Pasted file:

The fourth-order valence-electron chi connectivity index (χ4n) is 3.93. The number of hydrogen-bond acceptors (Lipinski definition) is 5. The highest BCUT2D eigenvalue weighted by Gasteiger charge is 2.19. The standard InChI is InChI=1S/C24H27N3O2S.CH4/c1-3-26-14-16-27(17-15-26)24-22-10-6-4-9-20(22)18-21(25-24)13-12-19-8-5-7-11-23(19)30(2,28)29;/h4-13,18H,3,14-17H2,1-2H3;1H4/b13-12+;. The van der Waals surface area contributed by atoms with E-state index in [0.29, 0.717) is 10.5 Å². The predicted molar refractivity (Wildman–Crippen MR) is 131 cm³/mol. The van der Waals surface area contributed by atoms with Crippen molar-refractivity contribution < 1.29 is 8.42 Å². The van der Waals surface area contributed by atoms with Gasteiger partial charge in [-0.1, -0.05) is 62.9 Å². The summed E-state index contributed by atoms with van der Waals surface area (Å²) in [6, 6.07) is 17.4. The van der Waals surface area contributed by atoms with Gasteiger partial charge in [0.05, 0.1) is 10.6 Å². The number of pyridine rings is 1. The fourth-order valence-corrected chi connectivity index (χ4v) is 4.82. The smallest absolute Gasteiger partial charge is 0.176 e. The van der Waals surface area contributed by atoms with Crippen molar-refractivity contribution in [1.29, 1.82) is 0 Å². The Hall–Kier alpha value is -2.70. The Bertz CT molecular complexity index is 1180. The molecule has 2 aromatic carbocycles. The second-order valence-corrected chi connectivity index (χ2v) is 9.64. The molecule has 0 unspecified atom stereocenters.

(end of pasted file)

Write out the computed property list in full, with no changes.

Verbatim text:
The fourth-order valence-electron chi connectivity index (χ4n) is 3.93. The number of hydrogen-bond acceptors (Lipinski definition) is 5. The highest BCUT2D eigenvalue weighted by Gasteiger charge is 2.19. The standard InChI is InChI=1S/C24H27N3O2S.CH4/c1-3-26-14-16-27(17-15-26)24-22-10-6-4-9-20(22)18-21(25-24)13-12-19-8-5-7-11-23(19)30(2,28)29;/h4-13,18H,3,14-17H2,1-2H3;1H4/b13-12+;. The van der Waals surface area contributed by atoms with E-state index in [0.29, 0.717) is 10.5 Å². The predicted molar refractivity (Wildman–Crippen MR) is 131 cm³/mol. The van der Waals surface area contributed by atoms with Crippen molar-refractivity contribution < 1.29 is 8.42 Å². The van der Waals surface area contributed by atoms with Gasteiger partial charge in [-0.1, -0.05) is 62.9 Å². The summed E-state index contributed by atoms with van der Waals surface area (Å²) in [6, 6.07) is 17.4. The van der Waals surface area contributed by atoms with Gasteiger partial charge in [0.05, 0.1) is 10.6 Å². The number of pyridine rings is 1. The fourth-order valence-corrected chi connectivity index (χ4v) is 4.82. The smallest absolute Gasteiger partial charge is 0.176 e. The van der Waals surface area contributed by atoms with Crippen molar-refractivity contribution in [1.29, 1.82) is 0 Å². The Hall–Kier alpha value is -2.70. The Bertz CT molecular complexity index is 1180. The molecule has 2 aromatic carbocycles. The second-order valence-corrected chi connectivity index (χ2v) is 9.64. The molecule has 0 unspecified atom stereocenters.